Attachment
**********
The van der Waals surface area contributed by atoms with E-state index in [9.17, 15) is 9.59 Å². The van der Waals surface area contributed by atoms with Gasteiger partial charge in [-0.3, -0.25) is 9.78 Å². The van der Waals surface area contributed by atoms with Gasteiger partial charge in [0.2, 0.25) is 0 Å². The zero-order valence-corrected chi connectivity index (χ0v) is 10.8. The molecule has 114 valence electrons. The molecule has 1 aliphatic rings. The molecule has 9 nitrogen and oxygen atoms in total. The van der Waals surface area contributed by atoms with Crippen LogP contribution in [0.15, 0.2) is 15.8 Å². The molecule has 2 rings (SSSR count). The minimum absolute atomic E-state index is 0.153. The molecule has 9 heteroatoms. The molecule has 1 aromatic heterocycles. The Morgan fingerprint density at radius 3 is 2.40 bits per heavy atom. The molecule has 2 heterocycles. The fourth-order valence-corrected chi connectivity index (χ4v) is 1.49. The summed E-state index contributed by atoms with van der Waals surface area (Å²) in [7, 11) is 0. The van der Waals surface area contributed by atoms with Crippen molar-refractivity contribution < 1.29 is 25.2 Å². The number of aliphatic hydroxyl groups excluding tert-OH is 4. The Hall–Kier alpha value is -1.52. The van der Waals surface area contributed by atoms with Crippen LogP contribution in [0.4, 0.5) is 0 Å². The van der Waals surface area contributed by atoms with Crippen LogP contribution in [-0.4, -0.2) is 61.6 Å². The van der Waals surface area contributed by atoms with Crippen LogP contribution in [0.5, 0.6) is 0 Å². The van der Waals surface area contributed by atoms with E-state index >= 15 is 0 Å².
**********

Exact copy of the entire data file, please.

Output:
The van der Waals surface area contributed by atoms with E-state index in [9.17, 15) is 9.59 Å². The van der Waals surface area contributed by atoms with Gasteiger partial charge in [-0.3, -0.25) is 9.78 Å². The van der Waals surface area contributed by atoms with Gasteiger partial charge in [0.2, 0.25) is 0 Å². The zero-order valence-corrected chi connectivity index (χ0v) is 10.8. The molecule has 114 valence electrons. The molecule has 1 aliphatic rings. The molecule has 9 nitrogen and oxygen atoms in total. The van der Waals surface area contributed by atoms with Crippen LogP contribution in [0.15, 0.2) is 15.8 Å². The molecule has 2 rings (SSSR count). The minimum absolute atomic E-state index is 0.153. The molecule has 9 heteroatoms. The molecule has 1 aromatic heterocycles. The Morgan fingerprint density at radius 3 is 2.40 bits per heavy atom. The molecule has 2 heterocycles. The fourth-order valence-corrected chi connectivity index (χ4v) is 1.49. The summed E-state index contributed by atoms with van der Waals surface area (Å²) in [7, 11) is 0. The van der Waals surface area contributed by atoms with Crippen molar-refractivity contribution < 1.29 is 25.2 Å². The number of aliphatic hydroxyl groups excluding tert-OH is 4. The Hall–Kier alpha value is -1.52. The van der Waals surface area contributed by atoms with Crippen LogP contribution in [0.4, 0.5) is 0 Å². The van der Waals surface area contributed by atoms with Crippen LogP contribution in [-0.4, -0.2) is 61.6 Å². The van der Waals surface area contributed by atoms with Crippen LogP contribution in [0.5, 0.6) is 0 Å². The van der Waals surface area contributed by atoms with E-state index >= 15 is 0 Å².